This category needs an editor. We encourage you to help if you are qualified.
Volunteer, or read more about what this involves.
Related

Contents
34 found
Order:
  1. Xenophobia in Utopia: On the Metics in Plato’s Laws.David Merry - forthcoming - In Benoît Castelnérac, Luca Gili & Laetitia Monteils-Laeng (eds.), Foreign Influences: The Circulation of Knowledge in Antiquity. Brepols.
  2. Manifestations of xenophobia in AI systems.Nenad Tomasev, Jonathan Leader Maynard & Iason Gabriel - forthcoming - AI and Society:1-23.
    Xenophobia is one of the key drivers of marginalisation, discrimination, and conflict, yet many prominent machine learning fairness frameworks fail to comprehensively measure or mitigate the resulting xenophobic harms. Here we aim to bridge this conceptual gap and help facilitate safe and ethical design of artificial intelligence (AI) solutions. We ground our analysis of the impact of xenophobia by first identifying distinct types of xenophobic harms, and then applying this framework across a number of prominent AI application domains, reviewing the (...)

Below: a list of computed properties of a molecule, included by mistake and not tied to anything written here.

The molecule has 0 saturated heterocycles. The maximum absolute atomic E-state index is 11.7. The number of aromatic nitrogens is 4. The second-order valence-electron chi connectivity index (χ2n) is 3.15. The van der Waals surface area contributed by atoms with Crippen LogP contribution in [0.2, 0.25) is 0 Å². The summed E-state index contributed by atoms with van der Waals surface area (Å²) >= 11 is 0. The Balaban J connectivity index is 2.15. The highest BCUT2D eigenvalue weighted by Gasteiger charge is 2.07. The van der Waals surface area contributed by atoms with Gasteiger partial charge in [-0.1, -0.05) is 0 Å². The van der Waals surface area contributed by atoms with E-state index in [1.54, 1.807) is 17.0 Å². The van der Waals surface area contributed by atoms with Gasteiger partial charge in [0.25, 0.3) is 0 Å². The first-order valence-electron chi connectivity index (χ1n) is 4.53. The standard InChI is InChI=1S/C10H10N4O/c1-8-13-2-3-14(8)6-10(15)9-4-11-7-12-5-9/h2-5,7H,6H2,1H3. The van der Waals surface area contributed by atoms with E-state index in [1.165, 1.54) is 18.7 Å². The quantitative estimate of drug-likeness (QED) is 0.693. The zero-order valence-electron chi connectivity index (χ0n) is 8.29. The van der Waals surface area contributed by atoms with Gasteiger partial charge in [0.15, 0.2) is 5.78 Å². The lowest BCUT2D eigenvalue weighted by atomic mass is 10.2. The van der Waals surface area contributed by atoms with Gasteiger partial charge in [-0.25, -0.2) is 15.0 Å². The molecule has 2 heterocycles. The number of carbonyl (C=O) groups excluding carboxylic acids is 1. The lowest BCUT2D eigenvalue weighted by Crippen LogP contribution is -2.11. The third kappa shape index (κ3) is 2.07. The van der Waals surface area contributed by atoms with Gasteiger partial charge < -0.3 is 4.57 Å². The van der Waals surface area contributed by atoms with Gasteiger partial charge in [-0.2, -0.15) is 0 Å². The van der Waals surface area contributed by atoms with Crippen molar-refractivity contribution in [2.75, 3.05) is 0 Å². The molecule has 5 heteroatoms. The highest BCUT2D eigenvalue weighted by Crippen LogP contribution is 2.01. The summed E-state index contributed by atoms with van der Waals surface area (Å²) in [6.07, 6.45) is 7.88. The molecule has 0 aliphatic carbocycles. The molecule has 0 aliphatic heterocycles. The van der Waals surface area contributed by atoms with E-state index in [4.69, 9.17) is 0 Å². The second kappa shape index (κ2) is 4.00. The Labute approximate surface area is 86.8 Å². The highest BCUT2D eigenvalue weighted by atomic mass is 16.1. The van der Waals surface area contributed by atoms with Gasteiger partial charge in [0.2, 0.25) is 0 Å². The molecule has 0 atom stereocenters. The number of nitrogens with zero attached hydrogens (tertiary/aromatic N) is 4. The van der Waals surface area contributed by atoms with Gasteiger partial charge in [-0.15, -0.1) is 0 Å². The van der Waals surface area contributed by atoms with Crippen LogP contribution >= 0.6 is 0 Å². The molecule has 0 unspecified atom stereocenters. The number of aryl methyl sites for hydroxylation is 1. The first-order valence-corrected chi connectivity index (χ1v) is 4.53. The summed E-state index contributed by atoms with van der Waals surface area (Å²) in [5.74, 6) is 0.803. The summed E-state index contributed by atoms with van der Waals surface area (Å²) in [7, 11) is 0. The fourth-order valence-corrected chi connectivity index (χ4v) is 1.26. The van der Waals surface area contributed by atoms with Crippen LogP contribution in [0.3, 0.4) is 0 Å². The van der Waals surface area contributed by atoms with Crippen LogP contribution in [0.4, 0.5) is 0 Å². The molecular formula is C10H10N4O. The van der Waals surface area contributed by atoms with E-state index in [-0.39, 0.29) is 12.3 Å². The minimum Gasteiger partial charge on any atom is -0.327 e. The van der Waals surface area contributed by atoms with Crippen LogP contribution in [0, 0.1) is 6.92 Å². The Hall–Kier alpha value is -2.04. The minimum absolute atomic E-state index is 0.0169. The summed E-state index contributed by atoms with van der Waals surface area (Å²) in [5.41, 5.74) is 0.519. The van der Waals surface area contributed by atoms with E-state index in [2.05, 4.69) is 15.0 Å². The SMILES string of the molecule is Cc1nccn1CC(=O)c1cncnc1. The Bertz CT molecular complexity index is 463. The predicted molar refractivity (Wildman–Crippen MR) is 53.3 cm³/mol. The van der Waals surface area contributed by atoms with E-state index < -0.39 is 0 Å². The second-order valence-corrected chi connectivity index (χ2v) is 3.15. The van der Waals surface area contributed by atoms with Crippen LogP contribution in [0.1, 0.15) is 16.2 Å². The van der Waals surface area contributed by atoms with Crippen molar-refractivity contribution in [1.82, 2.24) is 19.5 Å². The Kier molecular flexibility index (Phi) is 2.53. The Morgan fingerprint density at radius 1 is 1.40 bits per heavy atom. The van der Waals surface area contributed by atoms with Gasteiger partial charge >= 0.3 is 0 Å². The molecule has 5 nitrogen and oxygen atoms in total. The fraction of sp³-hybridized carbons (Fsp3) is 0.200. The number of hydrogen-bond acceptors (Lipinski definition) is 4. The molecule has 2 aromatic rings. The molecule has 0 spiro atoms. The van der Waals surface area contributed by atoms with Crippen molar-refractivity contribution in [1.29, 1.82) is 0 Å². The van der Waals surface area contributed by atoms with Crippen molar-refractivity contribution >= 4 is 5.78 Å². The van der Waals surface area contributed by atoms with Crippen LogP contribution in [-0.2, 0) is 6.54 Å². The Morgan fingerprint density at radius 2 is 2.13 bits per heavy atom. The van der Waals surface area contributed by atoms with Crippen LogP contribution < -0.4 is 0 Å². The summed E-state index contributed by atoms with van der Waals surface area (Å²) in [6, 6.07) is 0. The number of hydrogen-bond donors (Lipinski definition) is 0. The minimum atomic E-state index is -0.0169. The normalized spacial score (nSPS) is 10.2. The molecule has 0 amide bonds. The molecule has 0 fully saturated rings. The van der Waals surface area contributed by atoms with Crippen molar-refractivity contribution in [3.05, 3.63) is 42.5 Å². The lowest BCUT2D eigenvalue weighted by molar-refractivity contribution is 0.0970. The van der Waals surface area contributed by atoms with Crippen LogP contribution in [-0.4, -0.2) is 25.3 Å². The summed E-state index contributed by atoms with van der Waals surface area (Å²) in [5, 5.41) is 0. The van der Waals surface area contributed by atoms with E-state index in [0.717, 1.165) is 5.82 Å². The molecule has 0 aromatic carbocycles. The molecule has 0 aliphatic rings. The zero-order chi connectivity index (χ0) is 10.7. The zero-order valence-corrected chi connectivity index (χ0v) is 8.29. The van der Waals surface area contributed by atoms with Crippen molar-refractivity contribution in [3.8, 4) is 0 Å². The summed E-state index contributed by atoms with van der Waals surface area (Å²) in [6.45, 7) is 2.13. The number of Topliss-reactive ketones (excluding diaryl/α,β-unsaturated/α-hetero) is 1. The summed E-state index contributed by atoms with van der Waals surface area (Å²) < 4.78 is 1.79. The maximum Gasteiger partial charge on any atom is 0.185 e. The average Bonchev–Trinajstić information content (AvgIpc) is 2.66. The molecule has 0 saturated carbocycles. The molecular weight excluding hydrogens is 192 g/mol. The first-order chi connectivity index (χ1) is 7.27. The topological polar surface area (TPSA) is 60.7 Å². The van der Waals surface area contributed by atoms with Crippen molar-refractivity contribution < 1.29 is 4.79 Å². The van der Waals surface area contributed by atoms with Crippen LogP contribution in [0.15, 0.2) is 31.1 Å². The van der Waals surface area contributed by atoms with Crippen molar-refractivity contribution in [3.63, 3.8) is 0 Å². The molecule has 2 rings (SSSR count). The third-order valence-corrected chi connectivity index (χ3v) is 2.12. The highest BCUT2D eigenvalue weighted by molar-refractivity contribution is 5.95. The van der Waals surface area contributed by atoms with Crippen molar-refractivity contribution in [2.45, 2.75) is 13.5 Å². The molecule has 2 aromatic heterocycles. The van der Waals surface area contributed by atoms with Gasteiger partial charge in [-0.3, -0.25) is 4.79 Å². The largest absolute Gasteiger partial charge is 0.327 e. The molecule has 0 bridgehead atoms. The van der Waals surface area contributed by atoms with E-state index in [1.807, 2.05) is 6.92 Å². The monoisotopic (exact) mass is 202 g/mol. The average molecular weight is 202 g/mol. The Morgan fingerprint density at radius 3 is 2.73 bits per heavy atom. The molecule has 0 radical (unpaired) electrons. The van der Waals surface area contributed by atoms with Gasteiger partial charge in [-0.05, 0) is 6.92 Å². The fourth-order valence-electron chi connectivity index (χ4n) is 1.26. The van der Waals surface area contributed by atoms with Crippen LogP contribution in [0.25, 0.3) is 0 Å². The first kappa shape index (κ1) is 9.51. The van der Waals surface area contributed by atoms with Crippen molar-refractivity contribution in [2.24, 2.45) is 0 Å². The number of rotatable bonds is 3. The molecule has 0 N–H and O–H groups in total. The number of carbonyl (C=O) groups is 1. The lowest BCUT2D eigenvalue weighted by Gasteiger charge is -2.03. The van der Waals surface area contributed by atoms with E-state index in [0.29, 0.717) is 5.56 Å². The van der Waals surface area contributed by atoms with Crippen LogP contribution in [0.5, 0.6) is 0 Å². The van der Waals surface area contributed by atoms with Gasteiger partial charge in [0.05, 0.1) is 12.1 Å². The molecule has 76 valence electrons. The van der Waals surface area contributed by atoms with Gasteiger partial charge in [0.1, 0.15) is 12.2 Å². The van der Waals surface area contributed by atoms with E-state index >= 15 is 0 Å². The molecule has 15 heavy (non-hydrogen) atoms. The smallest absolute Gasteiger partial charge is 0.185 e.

Remove from this list   Direct download (3 more)  
     
    Export citation  
     
    Bookmark  
  3. Lopullisen ratkaisun jälkeen. [REVIEW]Jussi Backman - 2023 - Niin and Näin 30 (3):31-34.
    Book review of Jean-Paul Sartre, George Orwell, and István Bibó: _Antisemitismin kirous: kolme kriittistä esseetä_. Translated by Anssi Halmesvirta and Tuomas Laine-Frigren. Helsinki: Gaudeamus, 2023.
    Remove from this list   Direct download  
     
    Export citation  
     
    Bookmark  
  4. "Go Back to Where You Came From!" Racism, Xenophobia, and White Nationalism.José Jorge Mendoza - 2023 - American Philosophical Quarterly 60 (4):397-410.